UN rights envoy visits Myanmar
Tomas Ojea Quintana asks to meet opposition leader and political prisoners on trip.
Last Modified: 15 Feb 2009 11:58 GMT
UN human rights envoy hopes to meet opposition leader Aung San Suu Kyi during his visit [EPA]

A UN human rights envoy has asked to visit Mynamar's Insein prison, where hundreds of pro-democracy activists are held, during a six-day visit to the country.

Tomas Ojea Quintana's visit comes after Aung San Suu Kyi's opposition party urged the UN to take action against human rights abuses in military ruled Myanmar.

"The main objectives of his visit are to assess the development of the situation of human rights since his previous mission last summer," the office of the UN High Commissioner for Human Rights said in a statement.

On Sunday, Quintana was visiting the eastern Karen region, along the border with Thailand, where separatists have been fighting for autonomy since 1949.

He also plans to travel to western Rakhine and northern Kachin states.

Rakhine is home to hundreds of thousands of Rohingya, a Muslim ethnic group not recognised by Myanmar.

Hundreds of Rohingya who recently attempted to flee Myanmar and camps across the border in Bangladesh were allegedly mistreated after being picked up by the Thai military.

Suu Kyi meeting

Quintana is also expected to meet Suu Kyi after two leaders from her National League for Democracy (NLD) party were reportedly jailed without trial and another had his sentence extended.

Nyipu and Tin Min Htut have each been sentenced to Insein prison for 15 years, Nyan Win, spokesman for Suu Kyi's National League for Democracy.

"They were charged with three offences including the electronic act," Nyan Win said, referring to the regime's ban on unauthorised use of computers.

The two men were arrested in August after they wrote an open letter to the UN criticising the ruling generals' seven-step roadmap toward democratic political changes.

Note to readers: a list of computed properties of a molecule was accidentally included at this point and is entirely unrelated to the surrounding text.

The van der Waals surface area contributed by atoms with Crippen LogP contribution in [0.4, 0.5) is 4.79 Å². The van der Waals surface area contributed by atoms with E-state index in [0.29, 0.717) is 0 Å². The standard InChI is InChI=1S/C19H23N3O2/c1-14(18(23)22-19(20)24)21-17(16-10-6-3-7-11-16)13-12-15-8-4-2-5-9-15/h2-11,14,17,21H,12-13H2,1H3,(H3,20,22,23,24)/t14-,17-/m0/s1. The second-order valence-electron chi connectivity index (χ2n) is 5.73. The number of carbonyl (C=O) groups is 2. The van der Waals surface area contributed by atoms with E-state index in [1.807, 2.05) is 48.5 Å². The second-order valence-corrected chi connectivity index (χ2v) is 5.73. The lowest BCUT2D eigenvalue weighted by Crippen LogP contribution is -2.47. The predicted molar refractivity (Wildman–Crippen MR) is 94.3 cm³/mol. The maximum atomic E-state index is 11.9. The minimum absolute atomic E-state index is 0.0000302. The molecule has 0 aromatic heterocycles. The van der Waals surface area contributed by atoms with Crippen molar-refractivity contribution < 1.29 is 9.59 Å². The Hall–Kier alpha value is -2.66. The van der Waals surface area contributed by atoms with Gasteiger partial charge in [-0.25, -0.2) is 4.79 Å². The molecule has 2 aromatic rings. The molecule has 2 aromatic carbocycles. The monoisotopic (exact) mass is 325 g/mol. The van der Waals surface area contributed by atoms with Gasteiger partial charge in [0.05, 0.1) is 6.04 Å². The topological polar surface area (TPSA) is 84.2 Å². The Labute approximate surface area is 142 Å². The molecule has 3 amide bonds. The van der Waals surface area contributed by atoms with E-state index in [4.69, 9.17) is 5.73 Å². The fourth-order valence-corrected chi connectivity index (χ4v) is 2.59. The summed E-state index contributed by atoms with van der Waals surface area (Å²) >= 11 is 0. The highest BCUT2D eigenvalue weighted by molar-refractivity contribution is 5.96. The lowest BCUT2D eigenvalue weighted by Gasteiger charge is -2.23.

The NLD vice-chairman, 82-year-old Tin Oo, is to remain under house arrest for at least another year, said Nyan Win, spokesman for Suu Kyi's National League for Democracy.

Tin Oo was arrested with Suu Kyi in May 2003 after an attack on their motorcade during a political tour.

The opposition party launched a petition on Thursday, calling for the release of all political prisoners including Suu Kyi and Tin Oo.

Suu Kyi won a landslide election victory in 1990 that the military government refused to recognise. She has been under house arrest for more than 13 of the last 19 years.

Long jail terms

The military regime has handed out heavy jail terms of up to 104 years to dozens of pro-democracy activists in recent months.

Criticis have said that the jailing of political activists is an attempt to clear away dissent prior to general elections promised for 2010.

Quintana's visit comes less than two weeks after a visit by Ibrahim Gambari, the UN special envy to Myanmar.

Recommendations following his previous visit include reforms of legislation to ensure
human rights protection, the release of political prisoners, independence for the judiciary and training on human rights for the army.

Quintana's visit could pave the way for a possible visit later in the year by Ban Ki-Moon, the UN secretary general.

Topics in this article
Featured on Al Jazeera
An innovative rehabilitation programme offers Danish fighters in Syria an escape route and help without prosecution.
Street tension between radical Muslims and Holland's hard right rises, as Islamic State anxiety grows.
Take an immersive look at the challenges facing the war-torn country as US troops begin their withdrawal.
Ministers and MPs caught on camera sleeping through important speeches have sparked criticism that they are not working.
More than 400 gaming dens operate on native lands, but critics say social ills and inequality stack the deck.
The Palestinian president is expected to address the UN with a new proposal for the creation of a Palestinian state.
Nearly 1,200 aboriginal females have been killed or disappeared over 30 years with little justice served, critics say.
Ethnic violence has wracked China's restive Xinjiang region, leading to a tight government clampdown.
Malay artists revitalise the art of puppeteering by fusing tradition with modern characters such as Darth Vader.